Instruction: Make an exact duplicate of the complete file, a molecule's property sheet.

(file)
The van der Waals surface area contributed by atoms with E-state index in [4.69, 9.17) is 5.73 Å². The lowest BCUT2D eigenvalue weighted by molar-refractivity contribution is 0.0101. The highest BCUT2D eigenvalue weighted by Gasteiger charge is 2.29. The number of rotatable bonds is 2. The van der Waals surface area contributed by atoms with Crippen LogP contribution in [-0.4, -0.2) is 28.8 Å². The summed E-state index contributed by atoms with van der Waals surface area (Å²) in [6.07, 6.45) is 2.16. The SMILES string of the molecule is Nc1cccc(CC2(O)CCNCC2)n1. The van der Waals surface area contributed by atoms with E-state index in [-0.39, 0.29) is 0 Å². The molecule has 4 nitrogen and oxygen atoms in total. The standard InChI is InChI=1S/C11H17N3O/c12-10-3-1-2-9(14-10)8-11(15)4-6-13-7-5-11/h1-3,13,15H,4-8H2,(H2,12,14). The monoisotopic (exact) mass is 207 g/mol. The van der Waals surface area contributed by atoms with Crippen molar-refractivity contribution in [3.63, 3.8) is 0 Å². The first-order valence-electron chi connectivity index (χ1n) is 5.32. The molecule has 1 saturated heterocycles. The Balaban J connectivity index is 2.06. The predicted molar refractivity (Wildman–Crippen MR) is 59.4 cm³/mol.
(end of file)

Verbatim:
The van der Waals surface area contributed by atoms with E-state index in [4.69, 9.17) is 5.73 Å². The lowest BCUT2D eigenvalue weighted by molar-refractivity contribution is 0.0101. The highest BCUT2D eigenvalue weighted by Gasteiger charge is 2.29. The number of rotatable bonds is 2. The van der Waals surface area contributed by atoms with Crippen LogP contribution in [-0.4, -0.2) is 28.8 Å². The summed E-state index contributed by atoms with van der Waals surface area (Å²) in [6.07, 6.45) is 2.16. The SMILES string of the molecule is Nc1cccc(CC2(O)CCNCC2)n1. The van der Waals surface area contributed by atoms with E-state index in [-0.39, 0.29) is 0 Å². The molecule has 4 nitrogen and oxygen atoms in total. The standard InChI is InChI=1S/C11H17N3O/c12-10-3-1-2-9(14-10)8-11(15)4-6-13-7-5-11/h1-3,13,15H,4-8H2,(H2,12,14). The monoisotopic (exact) mass is 207 g/mol. The van der Waals surface area contributed by atoms with Crippen molar-refractivity contribution in [3.63, 3.8) is 0 Å². The first-order valence-electron chi connectivity index (χ1n) is 5.32. The molecule has 1 saturated heterocycles. The Balaban J connectivity index is 2.06. The predicted molar refractivity (Wildman–Crippen MR) is 59.4 cm³/mol.